[T]he Newtonian model can be conceived as a resource not confined to any specialty but broadly available to any field whose practitioners wished to exploit it to advance disciplinary ends; and I argue that the use prerevolutionary chemists made of the model enhanced the maturity of their field. The currency of the Newtonian model in chemistry, then, is evidence not of disciplinary dependence but of disciplinary autonomy. 
The model physics had set aside as not especially fruitful in the study of aggregates looked like it might be useful when applied to chemical transformations. While such a model originated as a physical tool for looking at matter, it was applied to the problems of chemistry, and the tool was firmly in the hands of scientists pursuing a chemical rather than physical agenda, dealing with questions of inner properties rather than of gross matter.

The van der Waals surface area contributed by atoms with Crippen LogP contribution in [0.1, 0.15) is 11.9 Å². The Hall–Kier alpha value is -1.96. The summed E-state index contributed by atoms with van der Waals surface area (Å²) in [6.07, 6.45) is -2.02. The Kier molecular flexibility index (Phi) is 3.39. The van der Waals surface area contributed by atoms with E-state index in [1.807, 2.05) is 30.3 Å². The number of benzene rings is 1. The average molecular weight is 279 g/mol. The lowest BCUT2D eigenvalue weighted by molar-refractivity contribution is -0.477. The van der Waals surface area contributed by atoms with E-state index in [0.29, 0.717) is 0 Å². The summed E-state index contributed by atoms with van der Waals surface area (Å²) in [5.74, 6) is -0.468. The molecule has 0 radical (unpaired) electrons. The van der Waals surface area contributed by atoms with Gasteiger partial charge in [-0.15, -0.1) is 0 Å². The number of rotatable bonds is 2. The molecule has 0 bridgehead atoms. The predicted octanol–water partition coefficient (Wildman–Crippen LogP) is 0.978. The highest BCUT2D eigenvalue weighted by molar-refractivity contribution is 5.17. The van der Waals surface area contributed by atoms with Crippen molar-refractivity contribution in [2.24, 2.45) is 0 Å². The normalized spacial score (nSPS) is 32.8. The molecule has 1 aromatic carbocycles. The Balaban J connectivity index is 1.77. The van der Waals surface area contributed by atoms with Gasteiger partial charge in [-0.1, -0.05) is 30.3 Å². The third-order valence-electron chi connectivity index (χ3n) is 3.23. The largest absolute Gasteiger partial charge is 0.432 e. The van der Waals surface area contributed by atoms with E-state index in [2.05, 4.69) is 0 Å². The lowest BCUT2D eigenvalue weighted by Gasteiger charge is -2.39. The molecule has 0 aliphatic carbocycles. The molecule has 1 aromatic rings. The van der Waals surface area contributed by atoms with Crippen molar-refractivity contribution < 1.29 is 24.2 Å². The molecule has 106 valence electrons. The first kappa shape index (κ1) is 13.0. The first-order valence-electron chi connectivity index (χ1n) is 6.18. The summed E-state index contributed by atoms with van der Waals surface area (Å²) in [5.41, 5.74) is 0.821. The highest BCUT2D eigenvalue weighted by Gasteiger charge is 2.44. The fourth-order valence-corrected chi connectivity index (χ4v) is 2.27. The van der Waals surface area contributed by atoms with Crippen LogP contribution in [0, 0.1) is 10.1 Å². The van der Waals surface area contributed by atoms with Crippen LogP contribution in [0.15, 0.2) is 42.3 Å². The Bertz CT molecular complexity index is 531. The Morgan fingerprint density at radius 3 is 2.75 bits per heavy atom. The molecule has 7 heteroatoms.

In this historical locus, chemistry and physics moved closer together when chemistry adopted experimental and theoretical resources from physics. The physical resources proved useful, in part because they made it possible to identify features of chemical entities (like mass) whose importance in chemical phenomena was previously unrecognized. But this expansion of the chemists’ toolbox was no kind of commitment that all chemical phenomena ought to be understood in purely physical terms. Indeed, given the scale of the matter each field considered at the time, it would have seemed more reasonable to reduce physics to chemistry than the other way around.
 Evan M. Melhado, “Chemistry, Physics, and the Chemical Revolution”, ISIS. 76 (1985), 195-211; p. 196.
 Melhado (1985), p. 197.
 Melhado (1985), pp. 195-196.
 Melhado (1985), p. 209.
 Melhado (1985), p. 210.
 C. E. Perrin, “Chemistry as Peer of Physics: A Response to Donovan and Melhado on Lavoisier”, ISIS. 81 (1990), 259-270; p. 266.
 Arthur Donovan, “Lavoisier as Chemist and Experimental Physicist: A Reply to Perrin”, ISIS. 81 (1990), 270-272; p. 271.
 Perrin, p. 269.
 Perrin, p. 267.
 Perrin, p. 269.
 Donovan, p. 272.
 Evan M. Melhado, “On the Historiography of Science: A Reply to Perrin”, ISIS. 81 (1990), 273-276; p. 274.